This is how Higgs Boson research is changing physics

The Large Hadron Collider (LHC) of the European Council of Nuclear Research (CERN) is a giant particle accelerator (synchrotron) in Geneva, Switzerland. Ten years ago, on this date (July 4), LHC announced that physicists around the world had been eagerly awaiting the discovery of the Higgs Boson boson for decades.

For decades, particle physicists had anticipated proof of the existence of the Higgs boson as the “last missing piece” of the Standard Model of Physics† The particle was crucial in confirming the presence of the Higgs fieldwhich gives mass to all elementary particles.

The Higgs boson was called the “God particle” in Leon M. Lederman and Dick Teresi’s 1993 book The God Particle: If the Universe is the Answer, What’s the Question? because of the long-held assumption by physicists that the particle must exist, despite some evidence. The authors wrote: “This one boson is so central to current physics, so crucial to our ultimate understanding of the structure of matter, yet so elusive, that I’ve nicknamed it the God Particle. Why God Particle? Two reasons. First, the publisher wouldn’t call it the Goddamn Particle, although that might be a more appropriate title given its villainous nature and the expense it incurs. And two, there’s some kind of connection with… another booka a lot older…”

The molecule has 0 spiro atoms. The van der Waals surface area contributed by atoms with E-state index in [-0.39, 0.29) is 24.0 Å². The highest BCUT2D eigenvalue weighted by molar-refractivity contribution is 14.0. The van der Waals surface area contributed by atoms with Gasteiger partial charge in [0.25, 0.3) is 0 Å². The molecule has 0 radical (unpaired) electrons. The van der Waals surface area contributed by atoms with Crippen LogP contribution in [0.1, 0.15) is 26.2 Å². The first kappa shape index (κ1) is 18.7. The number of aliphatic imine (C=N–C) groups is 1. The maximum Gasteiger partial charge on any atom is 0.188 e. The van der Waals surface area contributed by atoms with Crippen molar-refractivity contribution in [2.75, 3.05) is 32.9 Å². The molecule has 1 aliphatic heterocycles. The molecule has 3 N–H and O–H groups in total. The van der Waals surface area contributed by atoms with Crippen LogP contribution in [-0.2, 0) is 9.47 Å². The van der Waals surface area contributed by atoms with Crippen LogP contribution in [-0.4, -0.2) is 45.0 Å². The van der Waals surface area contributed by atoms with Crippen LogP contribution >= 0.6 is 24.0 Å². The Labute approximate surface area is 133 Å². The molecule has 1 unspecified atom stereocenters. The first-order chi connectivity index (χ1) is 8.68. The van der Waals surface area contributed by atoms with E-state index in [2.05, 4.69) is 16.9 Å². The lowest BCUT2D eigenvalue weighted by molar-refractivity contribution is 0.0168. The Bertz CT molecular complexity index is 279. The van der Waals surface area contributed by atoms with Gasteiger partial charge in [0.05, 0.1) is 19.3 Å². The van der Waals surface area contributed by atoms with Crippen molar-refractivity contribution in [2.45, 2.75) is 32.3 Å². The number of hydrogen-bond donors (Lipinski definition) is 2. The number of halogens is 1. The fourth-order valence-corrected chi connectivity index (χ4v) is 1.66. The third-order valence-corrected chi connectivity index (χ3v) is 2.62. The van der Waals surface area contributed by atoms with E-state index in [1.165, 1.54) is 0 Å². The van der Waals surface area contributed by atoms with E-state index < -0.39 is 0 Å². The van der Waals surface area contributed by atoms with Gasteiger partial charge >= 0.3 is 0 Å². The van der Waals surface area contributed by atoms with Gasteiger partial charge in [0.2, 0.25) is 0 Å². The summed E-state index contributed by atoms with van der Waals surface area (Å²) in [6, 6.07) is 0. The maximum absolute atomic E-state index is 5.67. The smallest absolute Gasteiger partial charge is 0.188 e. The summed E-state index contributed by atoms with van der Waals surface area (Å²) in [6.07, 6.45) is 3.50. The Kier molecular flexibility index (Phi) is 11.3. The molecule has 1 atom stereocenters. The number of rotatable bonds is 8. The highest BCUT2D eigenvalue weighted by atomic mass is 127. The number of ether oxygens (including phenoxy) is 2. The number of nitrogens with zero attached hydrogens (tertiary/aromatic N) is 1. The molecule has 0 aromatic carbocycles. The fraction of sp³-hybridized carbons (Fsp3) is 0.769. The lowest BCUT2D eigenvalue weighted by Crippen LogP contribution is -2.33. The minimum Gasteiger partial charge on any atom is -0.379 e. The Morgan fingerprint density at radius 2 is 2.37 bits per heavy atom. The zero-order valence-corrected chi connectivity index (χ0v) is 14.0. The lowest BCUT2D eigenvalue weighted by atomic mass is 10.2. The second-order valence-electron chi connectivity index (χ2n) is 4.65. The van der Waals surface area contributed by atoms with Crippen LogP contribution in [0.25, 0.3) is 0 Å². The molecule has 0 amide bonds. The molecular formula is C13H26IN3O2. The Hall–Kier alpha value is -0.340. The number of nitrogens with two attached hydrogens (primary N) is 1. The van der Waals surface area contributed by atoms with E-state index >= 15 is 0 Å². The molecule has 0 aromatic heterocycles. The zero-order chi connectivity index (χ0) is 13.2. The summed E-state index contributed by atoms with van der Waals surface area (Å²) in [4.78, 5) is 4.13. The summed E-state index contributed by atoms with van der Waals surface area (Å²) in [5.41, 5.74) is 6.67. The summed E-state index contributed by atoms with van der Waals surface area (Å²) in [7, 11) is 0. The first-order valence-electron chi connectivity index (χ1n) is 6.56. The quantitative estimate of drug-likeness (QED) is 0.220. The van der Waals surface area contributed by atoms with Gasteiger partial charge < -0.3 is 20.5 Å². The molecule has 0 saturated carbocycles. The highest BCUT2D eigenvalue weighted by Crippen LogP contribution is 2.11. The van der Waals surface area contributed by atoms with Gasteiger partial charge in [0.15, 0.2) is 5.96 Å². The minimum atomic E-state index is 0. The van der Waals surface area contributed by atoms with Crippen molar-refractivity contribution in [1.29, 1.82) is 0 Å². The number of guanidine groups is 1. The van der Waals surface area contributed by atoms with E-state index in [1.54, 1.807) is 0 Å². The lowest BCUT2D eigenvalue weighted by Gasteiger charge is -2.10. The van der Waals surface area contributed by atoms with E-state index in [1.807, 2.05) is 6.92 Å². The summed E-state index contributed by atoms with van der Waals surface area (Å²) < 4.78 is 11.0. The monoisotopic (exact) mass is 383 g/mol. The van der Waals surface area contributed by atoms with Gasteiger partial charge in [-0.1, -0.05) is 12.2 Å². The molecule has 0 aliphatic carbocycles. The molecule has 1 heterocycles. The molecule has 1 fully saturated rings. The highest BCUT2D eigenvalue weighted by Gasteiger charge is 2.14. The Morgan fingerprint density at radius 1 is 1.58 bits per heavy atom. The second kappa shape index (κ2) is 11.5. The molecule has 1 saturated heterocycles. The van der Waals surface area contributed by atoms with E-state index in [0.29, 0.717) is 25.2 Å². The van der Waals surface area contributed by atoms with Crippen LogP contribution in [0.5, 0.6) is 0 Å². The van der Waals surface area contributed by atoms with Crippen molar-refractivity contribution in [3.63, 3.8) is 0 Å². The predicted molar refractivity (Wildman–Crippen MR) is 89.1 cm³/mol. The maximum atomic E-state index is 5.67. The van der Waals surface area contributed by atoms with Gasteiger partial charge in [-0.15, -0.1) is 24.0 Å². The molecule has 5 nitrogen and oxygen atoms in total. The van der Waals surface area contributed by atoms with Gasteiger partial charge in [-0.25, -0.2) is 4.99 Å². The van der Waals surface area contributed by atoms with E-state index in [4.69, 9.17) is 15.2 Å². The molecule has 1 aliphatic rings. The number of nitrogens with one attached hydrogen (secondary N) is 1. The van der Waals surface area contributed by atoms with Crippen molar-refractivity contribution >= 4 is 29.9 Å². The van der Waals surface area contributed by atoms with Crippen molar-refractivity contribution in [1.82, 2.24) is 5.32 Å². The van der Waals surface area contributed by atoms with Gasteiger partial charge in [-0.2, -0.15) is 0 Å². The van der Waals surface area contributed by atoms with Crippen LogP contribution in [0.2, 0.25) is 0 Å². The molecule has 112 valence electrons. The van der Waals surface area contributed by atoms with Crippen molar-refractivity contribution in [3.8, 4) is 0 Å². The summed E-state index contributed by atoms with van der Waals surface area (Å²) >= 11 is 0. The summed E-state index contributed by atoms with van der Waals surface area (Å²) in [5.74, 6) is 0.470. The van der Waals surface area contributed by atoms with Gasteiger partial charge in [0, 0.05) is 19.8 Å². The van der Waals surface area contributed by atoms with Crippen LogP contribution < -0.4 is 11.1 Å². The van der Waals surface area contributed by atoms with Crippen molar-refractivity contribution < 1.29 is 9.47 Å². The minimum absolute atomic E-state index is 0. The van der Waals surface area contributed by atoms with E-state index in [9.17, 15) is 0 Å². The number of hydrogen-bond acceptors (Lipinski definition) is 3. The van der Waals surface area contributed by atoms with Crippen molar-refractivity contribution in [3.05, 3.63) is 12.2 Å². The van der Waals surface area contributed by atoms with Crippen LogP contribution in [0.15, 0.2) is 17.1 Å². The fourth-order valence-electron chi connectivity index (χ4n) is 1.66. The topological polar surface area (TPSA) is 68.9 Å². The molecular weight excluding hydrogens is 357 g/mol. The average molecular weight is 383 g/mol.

CERN announced confirmation of the existence of the Higgs boson on July 4e2012.

Speaking about the significance of the Higgs boson, CERN Director General Fabiola Gianotti said: “The discovery of the Higgs boson was a monumental milestone in particle physics. It marked both the end of a decades-long journey of discovery and the beginning of a new era of studies of this very special particle.” Gianotti also led the ATLAS (A Toroidal LHC Apparatus) experiment. CERN during the discovery of the Higgs boson.

A decade of Higgs Boson research has passed, and scientists have unraveled several mysteries associated with the particle. Recently, CERN’s physicists published multiple research papers in the journal Nature, highlighting the achievements and further goals of the Higgs Boson study. Here’s an overview of the same:

The mind-boggling revelations of the Higgs Boson study

10 Great Years of the 'God Particle': How Higgs Boson Research Is Changing Physics
The ATLAS detector at the LHC. Source: CERN